Despite the saying ‘fighting like cats and dogs’, many cats and dogs can actually be the best of friends. And just as well too, as millions of dog lovers share their hearts and homes with those who prefer a feline companion.
Generally speaking, the kind of relationship your cat and dog will have will depend on their individual temperaments, as well as their histories. Not all animals will live in one peaceful kingdom, and if there’s been a problem between the two in the past, there could well be a problem in the future.
More often than not it comes down to the dog and how they choose to behave. Most dogs are hardwired to chase anything that runs, and a fleeing cat makes an excellent target. A dog feels honour-bound to chase it, behaviour your cat is (obviously) unlikely to appreciate. Should your dog ever chase your cat, nip the behaviour in the bud immediately and then reintroduce them slowly.
Unfortunately however, there are always those really grumpy cats. You know the ones. These cats can be naturally aggressive and territorial, and will fight to keep their home turf free of intruders. Not exactly the most welcoming environment for a new dog, right? Age is always a factor too, and it is commonly suspected that the younger they are when introduced, the better they will get along.
We’ve put together a few tricks and clever tactics to increase the chances of having your dog and cat get along with each other. Give them a go and hopefully you’ll be able to enjoy the beautiful benefits of a home with both feline and canine influences!
First impressions count
The most important moment for giving your cat and dog the best chance at getting along and feeling positively towards one another is the first moment they meet. It’s vital here to set up an environment where they both feel comfortable, calm and relaxed, such as quiet room that they are both familiar with.
Avoid simply putting the kitten in the dog’s face, as this could encourage either the cat or dog to lash out. Forcing physical proximity is never a good idea. A good scenario is to restrain the dog with a lead and slowly introduce the cat into the room. Although it may be tempting to put them in an enclosed space together, like a room with the door closed, it’s important to give the cat freedom to leave if it really doesn’t go well. This will prevent long-term psychological damage that could impact on their relationships with other animals and different species for the rest of their lives, especially if they’re young. For example, you don’t want one bad moment to make your dog aggressive towards cats for the rest of their life!
Make other changes beforehand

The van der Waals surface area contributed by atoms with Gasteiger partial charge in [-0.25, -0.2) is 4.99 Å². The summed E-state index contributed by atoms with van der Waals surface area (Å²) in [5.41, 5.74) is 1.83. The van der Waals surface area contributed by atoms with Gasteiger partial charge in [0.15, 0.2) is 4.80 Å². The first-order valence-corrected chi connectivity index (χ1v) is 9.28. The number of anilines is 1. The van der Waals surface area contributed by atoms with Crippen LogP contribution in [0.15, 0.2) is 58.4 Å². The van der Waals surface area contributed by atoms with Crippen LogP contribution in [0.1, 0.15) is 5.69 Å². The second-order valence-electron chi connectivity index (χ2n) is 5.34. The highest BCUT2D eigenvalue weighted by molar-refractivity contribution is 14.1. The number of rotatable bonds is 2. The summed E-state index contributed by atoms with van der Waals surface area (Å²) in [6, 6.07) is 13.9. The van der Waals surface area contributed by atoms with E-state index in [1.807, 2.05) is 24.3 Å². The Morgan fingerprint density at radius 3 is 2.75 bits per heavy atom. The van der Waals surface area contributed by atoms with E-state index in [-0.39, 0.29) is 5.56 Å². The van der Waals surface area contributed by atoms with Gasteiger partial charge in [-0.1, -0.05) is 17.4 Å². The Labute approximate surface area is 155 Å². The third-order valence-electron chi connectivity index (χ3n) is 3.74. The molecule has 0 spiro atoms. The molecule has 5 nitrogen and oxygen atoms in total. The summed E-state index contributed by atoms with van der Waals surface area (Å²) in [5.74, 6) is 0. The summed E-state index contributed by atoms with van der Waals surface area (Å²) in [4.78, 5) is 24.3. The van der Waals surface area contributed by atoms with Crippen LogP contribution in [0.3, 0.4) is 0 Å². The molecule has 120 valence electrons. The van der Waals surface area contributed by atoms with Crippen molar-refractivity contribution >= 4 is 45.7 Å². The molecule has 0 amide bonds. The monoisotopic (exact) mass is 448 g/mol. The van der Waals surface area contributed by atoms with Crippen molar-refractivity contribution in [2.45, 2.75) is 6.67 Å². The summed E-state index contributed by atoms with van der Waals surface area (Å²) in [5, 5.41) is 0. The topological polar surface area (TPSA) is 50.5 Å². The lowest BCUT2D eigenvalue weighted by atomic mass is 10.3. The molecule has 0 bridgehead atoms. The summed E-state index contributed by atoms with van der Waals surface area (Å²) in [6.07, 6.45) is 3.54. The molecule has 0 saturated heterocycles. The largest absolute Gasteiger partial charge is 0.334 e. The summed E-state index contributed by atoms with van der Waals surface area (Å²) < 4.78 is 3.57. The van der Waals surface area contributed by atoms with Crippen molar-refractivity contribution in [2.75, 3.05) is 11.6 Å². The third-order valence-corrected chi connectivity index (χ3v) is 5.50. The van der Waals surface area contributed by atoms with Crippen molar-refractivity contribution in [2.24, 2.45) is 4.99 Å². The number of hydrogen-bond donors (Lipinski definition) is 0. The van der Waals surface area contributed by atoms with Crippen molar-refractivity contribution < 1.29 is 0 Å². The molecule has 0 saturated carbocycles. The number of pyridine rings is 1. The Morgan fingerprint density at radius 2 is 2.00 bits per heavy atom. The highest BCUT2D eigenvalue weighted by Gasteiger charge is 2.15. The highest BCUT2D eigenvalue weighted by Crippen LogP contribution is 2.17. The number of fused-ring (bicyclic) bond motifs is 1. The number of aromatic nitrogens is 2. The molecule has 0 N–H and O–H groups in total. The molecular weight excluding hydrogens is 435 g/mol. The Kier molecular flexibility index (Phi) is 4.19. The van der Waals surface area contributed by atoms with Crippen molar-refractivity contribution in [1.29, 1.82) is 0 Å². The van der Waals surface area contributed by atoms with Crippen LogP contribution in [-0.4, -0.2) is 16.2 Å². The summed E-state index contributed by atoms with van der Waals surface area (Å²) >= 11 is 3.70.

Getting your pets accustomed to changes in the household before the arrival of their (hopefully) new best friend is another way to increase the chances of your cat and dog getting along. For example, if you’ve had a cat for ten years and they’ve been the only animal in the household, they’re going to be very used to their routine, family and environment, and randomly introducing a puppy could be cause for disaster. Instead, start making small changes in the weeks leading up to the introduction, like changing their food, moving their litter box, closing particular doors, or putting up a baby gate. This will make them more open to change, and potentially more accepting of their new family member.
Use a baby gate or feeding time to your advantage
Installing a baby gate in your house can be a great way to gradually introduce your cat and dog to each other. The baby gate will separate two areas of the house, giving your animals freedom to explore and live their own lives, while still becoming comfortable with the sights, sounds and smells of each other. Another method to boost this positive exposure and potentially speed up the process is to feed your animals on either side of the baby gate. This way, they will associate something they enjoy (eating!) with being close to each other. Just make sure your dog isn’t big enough to knock the baby gate down and steal kitty’s food!
Know the background of an adopted animal
It’s important to know your new cat or dog’s history with other animals before you introduce them to your household. If you’ve adopted your new pet, most rescue centres will have information available about whether or not the animal has had previous exposure to other animals, and whether they have aggressive or chasing tendencies. Have a chat to a staff member at the centre and they should be able to help you better understand your new pet’s temperament and potential reaction to being introduced to a dog or cat.
Tips for a harmonious canine and feline household
By making sure they have a positive first meeting, using tools like baby gates to your advantage, and having prior knowledge about your pet’s relationship with other animals, you’ve got the highest chance of making sure your dog and cat get along.